Terry Goodkind: Thank you, Jeremy, for the kind things you had to say. I don't have any plans to do a world book, for several reasons. Most importantly, no one's asked! Although it has been discussed informally, I'm not generally in favor of the idea, because I don't write about a world, I write about people, and I consider it inappropriate to make a book about their world when the story is about the people and not their world. And I think it would misconstrue the thrust of what I'm trying to do with the series. And by that, I mean that the series is most definitely not about world-building but about the story of people's lives, and reducing that story, the story about which I write, to an encyclopedic volume of their lives would be a disservice to their story.

Teresa Scudder-Hamm from Tallahassee, FL: I have already written to you by snail mail and have very little to add to that letter. But I did want you to know I am enjoying Brian's web page, Prophets, Inc. Thanks for letting him be the official web page for you.

Terry Goodkind: Thanks very much, good to hear from you again. I hope you like SOUL OF THE FIRE as well as the rest of them.

I. B. Judith McNally from Pasadena, TX: Will Zedd and Adie (the Bone Woman) get back together again? Maybe even married? (They're my favorite characters!)

Terry Goodkind: I would love to tell you, but to some extent, I don't know myself. I put all of my effort into the book I'm working on and give very little thought to future parts of the story. I know that when it comes time to write future stories, I'll be able to devote my attention to it at that time. More than that, however, I can't say, because I never discuss what will be with any of the characters, because it takes some of the fire out of writing if I talk about what I'm going to write about. This is a source of great annoyance to people like my wife and my editor, who actually are very patient and understanding.

Myron from Camrose, Alberta, Canada: Hi, Terry! I must say that I have just discovered fantasy at the ripe old age of 45, and I'm enjoying it and your Sword of Truth series immensely. What I want to ask is: Do you ever plan on writing a book that is centered entirely around the history of the Mord-Sith?

Terry Goodkind: Characters bring their world and their history with them. And if we see more of the characters, we see more of their world. I don't have any specific plans, as I just mentioned in the last answer, because I don't really think about future projects much. I worry most about what I'm writing at the present time. But I will say that the Mord-Sith are some of my favorite characters to write about. And welcome to fantasy -- my fantasy, anyway -- and thanks for coming along!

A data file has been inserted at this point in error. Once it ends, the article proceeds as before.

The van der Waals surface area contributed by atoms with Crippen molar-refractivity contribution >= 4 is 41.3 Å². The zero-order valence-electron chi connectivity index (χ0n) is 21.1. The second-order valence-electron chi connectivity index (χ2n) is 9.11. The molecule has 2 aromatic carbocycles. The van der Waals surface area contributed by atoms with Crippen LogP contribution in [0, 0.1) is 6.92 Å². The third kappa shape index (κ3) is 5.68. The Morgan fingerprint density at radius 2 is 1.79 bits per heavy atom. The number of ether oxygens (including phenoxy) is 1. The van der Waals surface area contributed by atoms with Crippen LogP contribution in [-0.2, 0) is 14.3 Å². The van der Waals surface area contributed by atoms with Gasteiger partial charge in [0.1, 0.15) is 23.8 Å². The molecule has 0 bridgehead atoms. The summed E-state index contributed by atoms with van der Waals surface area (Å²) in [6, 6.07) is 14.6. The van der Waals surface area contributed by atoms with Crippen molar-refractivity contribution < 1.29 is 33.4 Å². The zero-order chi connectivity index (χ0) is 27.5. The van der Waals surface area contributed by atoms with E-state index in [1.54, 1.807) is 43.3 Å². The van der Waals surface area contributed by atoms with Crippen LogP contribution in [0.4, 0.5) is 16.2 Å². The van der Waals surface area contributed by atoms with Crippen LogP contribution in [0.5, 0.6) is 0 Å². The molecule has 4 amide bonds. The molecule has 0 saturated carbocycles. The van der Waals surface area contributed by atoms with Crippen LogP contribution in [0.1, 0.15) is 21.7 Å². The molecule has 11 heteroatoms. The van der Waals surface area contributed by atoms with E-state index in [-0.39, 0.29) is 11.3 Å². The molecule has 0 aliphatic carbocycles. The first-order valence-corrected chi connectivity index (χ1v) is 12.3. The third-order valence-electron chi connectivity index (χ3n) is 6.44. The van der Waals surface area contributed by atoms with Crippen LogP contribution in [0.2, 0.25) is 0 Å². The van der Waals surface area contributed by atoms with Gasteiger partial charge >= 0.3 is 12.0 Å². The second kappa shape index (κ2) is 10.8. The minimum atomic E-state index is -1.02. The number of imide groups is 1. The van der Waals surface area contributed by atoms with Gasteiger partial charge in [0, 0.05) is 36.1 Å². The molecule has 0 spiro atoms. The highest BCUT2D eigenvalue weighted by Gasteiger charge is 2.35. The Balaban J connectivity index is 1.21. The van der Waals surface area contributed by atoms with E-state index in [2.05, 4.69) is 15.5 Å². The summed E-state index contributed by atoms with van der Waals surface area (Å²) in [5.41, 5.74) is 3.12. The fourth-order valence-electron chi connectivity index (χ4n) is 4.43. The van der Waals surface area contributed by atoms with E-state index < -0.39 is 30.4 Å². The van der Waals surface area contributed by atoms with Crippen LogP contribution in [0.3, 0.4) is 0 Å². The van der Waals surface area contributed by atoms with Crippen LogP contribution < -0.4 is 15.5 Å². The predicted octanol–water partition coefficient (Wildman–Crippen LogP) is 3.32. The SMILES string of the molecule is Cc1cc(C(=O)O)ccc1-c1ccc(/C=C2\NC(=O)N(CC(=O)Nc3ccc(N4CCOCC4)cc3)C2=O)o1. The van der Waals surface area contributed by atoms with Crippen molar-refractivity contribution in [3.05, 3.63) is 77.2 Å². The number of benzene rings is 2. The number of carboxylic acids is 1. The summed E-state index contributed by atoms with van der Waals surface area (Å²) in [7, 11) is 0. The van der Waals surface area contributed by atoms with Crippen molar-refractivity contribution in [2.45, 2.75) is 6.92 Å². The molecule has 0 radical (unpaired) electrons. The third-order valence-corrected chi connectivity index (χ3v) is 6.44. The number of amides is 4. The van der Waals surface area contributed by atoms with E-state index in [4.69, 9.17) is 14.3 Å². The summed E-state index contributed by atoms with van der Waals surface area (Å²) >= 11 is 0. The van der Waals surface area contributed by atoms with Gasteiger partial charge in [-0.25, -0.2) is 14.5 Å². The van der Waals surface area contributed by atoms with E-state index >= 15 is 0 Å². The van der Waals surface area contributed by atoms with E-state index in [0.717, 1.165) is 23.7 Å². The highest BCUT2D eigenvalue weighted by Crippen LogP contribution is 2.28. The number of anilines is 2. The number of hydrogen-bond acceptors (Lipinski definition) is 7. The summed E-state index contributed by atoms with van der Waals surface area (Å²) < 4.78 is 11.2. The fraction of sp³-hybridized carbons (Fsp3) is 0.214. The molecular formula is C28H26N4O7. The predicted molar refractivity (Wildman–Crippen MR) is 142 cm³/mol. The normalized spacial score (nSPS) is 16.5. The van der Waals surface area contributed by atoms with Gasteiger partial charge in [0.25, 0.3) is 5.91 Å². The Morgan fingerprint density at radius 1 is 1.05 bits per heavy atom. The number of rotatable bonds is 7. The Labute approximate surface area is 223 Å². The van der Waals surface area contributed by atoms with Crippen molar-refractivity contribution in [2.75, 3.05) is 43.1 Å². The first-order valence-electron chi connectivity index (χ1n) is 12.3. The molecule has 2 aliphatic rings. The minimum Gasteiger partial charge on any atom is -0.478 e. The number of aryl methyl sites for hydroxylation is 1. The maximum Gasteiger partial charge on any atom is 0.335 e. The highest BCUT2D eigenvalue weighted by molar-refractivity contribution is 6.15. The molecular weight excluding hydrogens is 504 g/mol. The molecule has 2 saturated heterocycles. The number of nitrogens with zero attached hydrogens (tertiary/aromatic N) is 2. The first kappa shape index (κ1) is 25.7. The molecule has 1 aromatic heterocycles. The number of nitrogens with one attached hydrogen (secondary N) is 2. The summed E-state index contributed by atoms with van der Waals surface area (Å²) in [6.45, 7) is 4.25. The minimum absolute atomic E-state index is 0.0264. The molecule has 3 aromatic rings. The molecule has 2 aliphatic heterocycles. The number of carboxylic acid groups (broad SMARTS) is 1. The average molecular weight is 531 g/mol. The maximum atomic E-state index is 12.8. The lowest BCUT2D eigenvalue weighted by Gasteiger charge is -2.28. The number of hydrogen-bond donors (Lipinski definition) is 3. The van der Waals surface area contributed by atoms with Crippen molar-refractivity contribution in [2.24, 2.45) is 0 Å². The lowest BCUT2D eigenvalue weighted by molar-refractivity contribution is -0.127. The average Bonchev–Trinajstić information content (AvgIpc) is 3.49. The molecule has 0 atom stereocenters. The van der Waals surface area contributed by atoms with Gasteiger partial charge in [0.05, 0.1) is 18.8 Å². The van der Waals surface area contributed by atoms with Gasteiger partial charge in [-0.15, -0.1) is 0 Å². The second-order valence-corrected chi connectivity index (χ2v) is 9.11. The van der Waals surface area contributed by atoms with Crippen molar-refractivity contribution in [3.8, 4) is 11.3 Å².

Troy Wood from Dayville, CT: I have read in other chat transcripts that you like to leave certain aspects of the book to the reader's imagination. In your own mind, however, do any of the characters have certain accents?

Terry Goodkind: Yes, absolutely. I visualize not only the way they look, but the way they sound. And as a matter of fact, it's one reason why I have a extremely difficult time listening to the audio books on tape, because it's so jarring to my sense of the characters that I can't endure it. I think...part of the totality of knowing the character is knowing what they sound like, what they look like, how they move, how they react, how they think, what they want most, and what they dread most.

Cindy R. from Red Oak: How long of a break will you be taking before starting on the next book in the series, and do you already have a title selected for that book?

Terry Goodkind: Break?! What's a break?! Yes, I have a title selected. My editor likes it, and I like it, but sometimes things change. So I don't want to mention it yet, because in the past when we've done that, it gets spread everywhere, and then the title changes and it causes problems. So for now I'm not going to divulge it. Otherwise, people will be in bookstores looking for a book that doesn't exist. This created a tremendous problem when the second book was tentatively called WIZARD'S SECOND RULE and ended up being called STONE OF TEARS. To this day I still get letters from people asking where they can find WIZARD'S SECOND RULE, because they don't realize the title was changed. Jeri says "hi."

Roy Rimer from Denver, CO: I really love your books. They read fast and are fun to read as well. The characters are the best part. Zedd is probably my favorite character -- why did you decide to make him exactly the opposite of the common fantasy wizard? And where does he put all that food? (Is it a wizard thing?) Will Richard be skinny and eat a lot when he gets old too? And why did Zedd leave the collar on when he could take it off at any time?

Terry Goodkind: Thanks for the kind things you had to say, Roy, but I didn't try to make Zedd anything. Zedd made himself who he is, and I just was forced to go along. I'm glad you like him; he's probably the most fun character to write of any of them. Writing Zedd's parts is kind of like doing dessert.

Marvin Young from Woodridge, IL: What author or authors have had the greatest influence on your writing?

Terry Goodkind: There is no order to what I read, but order remains in my mind. I think the author that had the greatest influence was Ayn Rand. Without question, Ayn Rand.